We visited to the town of Ishinomaki today. After a quick web-search as I drafted this post, I see that it was where one of the two Americans known to have died in the tsunami was found. She’d been a teacher in several of the school’s in this town, perhaps the one we worked at today. I’ve no idea.
We drove through the town, which was full of recovery activity, on our way to our work site for the day. The roads had been cleared (mostly), new power lines were being strung up, a few new homes were under construction. And yet, debris still littered the town. Cars piled on top of one another, sat untouched. Houses you could see clear through the ground floor to the other side, though piled high with debris. As we drove home at the end of the day, we noticed the sea wall to the east, blocking the view of the ocean itself. Strangely, parts of the town seemed to have not been damaged at all.
A mural on the gym wall, at the school where we did our clean up project, shows the bay just across the road from the school. We had lunch in the gym.
Paintings by the kids of this school also lined the walls of the gym. I was struck by how every image related to the ocean.
Our work site was an elementary school, a distance out of town, over a set of hills not unlike driving from one Oregon coast town to the next, with views of oyster beds in the bay below. Fixes to the earthquake damage of the roads was underway as we drove by. At the bottom of one of the little hills, within easy view of the water, across from a beach littered with more debris, the trailer from a semi-truck, the roof of a home, a jumble of power poles and several boats, we pulled into the clear parking lot of a two story elementary school.
More after the jump…
Our project for the day was to clear the debris behind the school, that littered the creek out back. This beautiful forest, of what I think were Japanese Cedar trees, and reminded me strongly of my days teaching outdoor school in the redwoods of San Mateo County, California, was the site these students do their outdoor school experience – right out their back door.
A before (top) and after shot of the pile of debris that was across the creek from the trail down to the road. A volunteer crew of close to 30 people moved this entire pile from one side of the creek to the other, in the afternoon. The debris was passed bucket brigade style across the creek, then hauled by hand or wheel barrow down to a dump pile near the road.
Another group of volunteers, from a Tokyo business that is letting groups of 10 of their staff at a time go north to help out, were already at work when we arrived. After a short safety briefing, some shuffling of deciding of gear, we all jumped in and started hauling stuff. It was a football field’s length or so down the dirt road at the side of the creek, to where we brought the debris, and separated it as much as possible into piles. Plastic baskets, wheelbarrows and everyone’s sizable shoulders moved likely a ton of debris down to the main road for collection at some later date. Up the creek, across the creek, even in the creek, folks pulled out everything from oil drums to sheet metal to lunch boxes. Personal items were set aside for others to look through later, but there were precious few of those.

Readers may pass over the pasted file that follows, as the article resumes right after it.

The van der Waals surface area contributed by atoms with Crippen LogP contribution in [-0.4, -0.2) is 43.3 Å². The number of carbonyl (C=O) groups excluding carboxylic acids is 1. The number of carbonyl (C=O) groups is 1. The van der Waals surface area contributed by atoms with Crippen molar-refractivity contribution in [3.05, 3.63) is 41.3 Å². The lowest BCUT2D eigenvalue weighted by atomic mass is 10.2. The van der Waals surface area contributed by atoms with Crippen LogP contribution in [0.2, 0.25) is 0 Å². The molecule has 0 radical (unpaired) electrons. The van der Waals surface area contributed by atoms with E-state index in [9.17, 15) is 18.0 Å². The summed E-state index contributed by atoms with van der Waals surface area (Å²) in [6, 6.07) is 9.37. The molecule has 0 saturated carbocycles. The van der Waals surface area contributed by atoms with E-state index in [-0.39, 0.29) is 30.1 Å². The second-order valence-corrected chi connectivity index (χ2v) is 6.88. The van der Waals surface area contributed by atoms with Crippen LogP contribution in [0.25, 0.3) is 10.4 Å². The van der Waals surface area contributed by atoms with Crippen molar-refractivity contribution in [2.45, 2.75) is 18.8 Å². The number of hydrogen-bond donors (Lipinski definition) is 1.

Separated piles of debris at the edge of the main road, ready for pick up. We certainly didn't move all of this during our work day - but we added a good bit to the pile with our efforts. Across the street from this pile ready for removal was several hundred yards to the water, with piles of debris as yet untouched.
One of the things that struck me during the day – probably a sign of my naivete, or simply not having thought about how it would work until being here to do it – was that so much of the debris left by the tsunami up and down the coast and miles inland has to be collected by hand. I had a vision of bulldozers just shoving everything into dump trucks and hauling it away. But that’s not realistic. Certainly in early days after the tsunami, they’d have wanted to have looked for survivors, so no bulldozing. At some point, I would guess the roads that have been cleared were bulldozed, but beyond that, in homes, schools, the forests, the only way to get things out of there is by hand.
I have to give big props to those organizing our trip – Azumano Travel and the Dozono family, as things don’t get much harder than this. We’re a diverse and interesting bunch, those of us on this trip, and while we had the pleasure of breaking into small groups for the first time, giving us the chance to get to know one another better – it’s no easy task keeping things running smoothly with uncertain and changing conditions, responding to different people’s needs and challenges, all while trying to ensure we remain as sensitive to the purpose of our journey and the delicacy with which we should treat those we encounter on our experience. (I think it was the Ambassador who said that to the Japanese the entire disaster zone is hallowed ground, like where the World Trade Centers in NYC stood is to Americans. Part of our trip we were tourists, but not here. ) Thanks to those leading us, at least for my small group, things went remarkably well today.
I’m sure there’s more to share, but it’s late, and we start again early tomorrow.